The third stage of development, the transpersonal stage, is based in an Eastern concept of an “advanced self”. This is when an individual can have the inborn realization that we are all interdependent. This is only reinforced in some cultures, like Hindu societies. 

The 4 Paths of Yoga 

As Reesa put it, “we can’t transcend the self if we don’t know the self”. She explains that this comes from a deeper self-reflection. It looks less like “Who am I? What do I need?” and more like “What is my place in this world?”, “How can I fulfill my greater purpose and manifest deeper meaning?”. For Reesa, alignment with her essential self is found by following the 4 paths of yoga. The 4 paths of yoga are: 

  1. Karma Yoga 

Karma yoga can look like volunteer work or other forms of selfless service. It involves and fosters compassion and empathy towards those we share this world with. It is giving back. 

  1. Bhatki Yoga 

When things are not ok, what do I turn to? Bhatki yoga is your access point to the spiritual world. It can look like an organized religion or it can be a more agnostic belief or story that keeps us grounded and grateful. It can include various types of devotional practice like singing, chanting, or praying, or honouring something in some way.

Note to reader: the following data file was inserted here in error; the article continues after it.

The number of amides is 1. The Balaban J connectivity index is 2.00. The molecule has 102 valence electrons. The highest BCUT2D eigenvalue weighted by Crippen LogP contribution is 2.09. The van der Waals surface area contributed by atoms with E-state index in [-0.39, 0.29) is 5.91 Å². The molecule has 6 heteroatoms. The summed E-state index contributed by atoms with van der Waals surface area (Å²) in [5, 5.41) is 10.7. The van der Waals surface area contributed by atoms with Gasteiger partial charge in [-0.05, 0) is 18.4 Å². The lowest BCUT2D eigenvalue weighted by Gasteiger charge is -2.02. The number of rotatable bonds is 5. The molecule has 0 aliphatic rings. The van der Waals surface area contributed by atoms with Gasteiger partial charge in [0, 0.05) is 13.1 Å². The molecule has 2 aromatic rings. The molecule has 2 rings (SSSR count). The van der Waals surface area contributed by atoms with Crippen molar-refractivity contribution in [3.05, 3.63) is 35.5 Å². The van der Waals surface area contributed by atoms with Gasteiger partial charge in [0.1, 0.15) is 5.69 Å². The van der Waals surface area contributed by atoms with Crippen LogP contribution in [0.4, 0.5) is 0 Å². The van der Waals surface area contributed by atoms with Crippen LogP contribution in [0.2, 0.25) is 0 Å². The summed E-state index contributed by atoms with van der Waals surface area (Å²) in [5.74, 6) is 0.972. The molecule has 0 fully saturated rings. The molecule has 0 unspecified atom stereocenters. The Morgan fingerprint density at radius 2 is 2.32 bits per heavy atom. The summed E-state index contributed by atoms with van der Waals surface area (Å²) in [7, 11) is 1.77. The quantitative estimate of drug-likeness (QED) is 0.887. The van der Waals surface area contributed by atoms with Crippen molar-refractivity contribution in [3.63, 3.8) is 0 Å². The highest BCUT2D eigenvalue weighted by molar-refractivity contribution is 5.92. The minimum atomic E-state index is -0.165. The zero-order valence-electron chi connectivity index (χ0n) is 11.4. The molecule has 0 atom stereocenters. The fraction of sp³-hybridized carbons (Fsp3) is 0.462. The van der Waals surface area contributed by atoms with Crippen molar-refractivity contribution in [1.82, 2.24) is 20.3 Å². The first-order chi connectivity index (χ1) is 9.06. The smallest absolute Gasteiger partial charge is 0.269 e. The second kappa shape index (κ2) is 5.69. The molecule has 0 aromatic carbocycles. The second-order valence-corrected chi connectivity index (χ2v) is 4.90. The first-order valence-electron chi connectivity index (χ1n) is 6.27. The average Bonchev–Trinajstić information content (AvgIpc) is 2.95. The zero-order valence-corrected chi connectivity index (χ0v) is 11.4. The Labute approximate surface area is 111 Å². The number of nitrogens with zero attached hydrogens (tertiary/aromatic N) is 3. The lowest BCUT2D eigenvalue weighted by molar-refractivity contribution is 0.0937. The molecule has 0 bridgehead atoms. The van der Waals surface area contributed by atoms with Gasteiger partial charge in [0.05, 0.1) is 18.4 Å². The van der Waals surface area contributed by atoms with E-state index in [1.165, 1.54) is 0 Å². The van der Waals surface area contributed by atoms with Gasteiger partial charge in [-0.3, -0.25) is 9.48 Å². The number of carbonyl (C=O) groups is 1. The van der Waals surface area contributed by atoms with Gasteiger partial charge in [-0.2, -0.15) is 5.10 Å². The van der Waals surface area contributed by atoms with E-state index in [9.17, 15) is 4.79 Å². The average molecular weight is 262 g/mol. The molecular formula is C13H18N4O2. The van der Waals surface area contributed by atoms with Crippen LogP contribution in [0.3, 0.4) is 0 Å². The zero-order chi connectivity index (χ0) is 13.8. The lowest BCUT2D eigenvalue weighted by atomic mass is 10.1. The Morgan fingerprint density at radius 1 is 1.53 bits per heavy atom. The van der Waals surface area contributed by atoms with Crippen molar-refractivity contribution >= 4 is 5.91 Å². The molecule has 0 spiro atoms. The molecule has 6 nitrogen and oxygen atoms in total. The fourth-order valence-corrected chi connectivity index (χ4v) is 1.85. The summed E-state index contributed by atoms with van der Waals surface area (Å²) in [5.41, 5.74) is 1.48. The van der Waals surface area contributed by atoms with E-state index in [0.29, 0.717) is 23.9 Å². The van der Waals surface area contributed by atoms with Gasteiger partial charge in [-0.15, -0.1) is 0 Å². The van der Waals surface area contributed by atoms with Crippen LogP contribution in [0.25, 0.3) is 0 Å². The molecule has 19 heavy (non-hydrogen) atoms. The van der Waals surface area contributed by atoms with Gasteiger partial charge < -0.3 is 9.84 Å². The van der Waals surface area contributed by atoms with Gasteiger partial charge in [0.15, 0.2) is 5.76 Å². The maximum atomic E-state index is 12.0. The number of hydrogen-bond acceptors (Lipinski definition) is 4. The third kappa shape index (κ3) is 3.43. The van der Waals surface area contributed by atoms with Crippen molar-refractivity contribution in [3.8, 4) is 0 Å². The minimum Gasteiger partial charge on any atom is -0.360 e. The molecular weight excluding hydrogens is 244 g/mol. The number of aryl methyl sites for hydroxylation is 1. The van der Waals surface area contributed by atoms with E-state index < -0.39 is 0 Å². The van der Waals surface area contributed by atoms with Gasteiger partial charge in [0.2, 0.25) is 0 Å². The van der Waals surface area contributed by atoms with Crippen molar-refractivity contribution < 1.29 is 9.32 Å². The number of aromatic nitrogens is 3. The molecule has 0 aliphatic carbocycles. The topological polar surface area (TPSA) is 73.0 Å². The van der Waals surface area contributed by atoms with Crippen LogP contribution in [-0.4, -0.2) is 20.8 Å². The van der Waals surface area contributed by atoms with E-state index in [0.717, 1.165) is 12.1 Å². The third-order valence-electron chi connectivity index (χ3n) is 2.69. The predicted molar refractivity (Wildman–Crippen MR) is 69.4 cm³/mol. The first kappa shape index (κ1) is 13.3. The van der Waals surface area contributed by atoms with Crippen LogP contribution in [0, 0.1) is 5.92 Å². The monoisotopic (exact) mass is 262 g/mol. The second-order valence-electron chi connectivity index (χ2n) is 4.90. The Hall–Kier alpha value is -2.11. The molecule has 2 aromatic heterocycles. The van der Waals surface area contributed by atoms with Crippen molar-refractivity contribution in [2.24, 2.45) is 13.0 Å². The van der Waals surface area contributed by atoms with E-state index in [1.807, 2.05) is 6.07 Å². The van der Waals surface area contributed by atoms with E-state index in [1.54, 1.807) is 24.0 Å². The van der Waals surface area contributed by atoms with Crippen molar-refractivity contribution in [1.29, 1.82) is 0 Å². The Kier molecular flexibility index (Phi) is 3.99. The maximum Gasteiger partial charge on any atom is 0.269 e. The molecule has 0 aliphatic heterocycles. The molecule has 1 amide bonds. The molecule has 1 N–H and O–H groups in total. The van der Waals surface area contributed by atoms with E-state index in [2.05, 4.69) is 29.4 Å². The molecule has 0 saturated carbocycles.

1.  Raja Yoga 

This is your lifestyle. It involves holding yourself to particular ethics and morals and acting according to them daily. For Reesa this includes “do no harm” and “take care of the body”.  It can also include meditation and moving meditations like karate, which requires you to be centered and anchored in the present moment. 

  1. Jhana Yoga

Jhana yoga fosters self-knowledge. This can look like scripture study and learning theoretical frameworks and ideas about the world. It involves our theoretical, theological and philosophical understandings. How do I make sense of myself and the world? 

Martial Arts and Development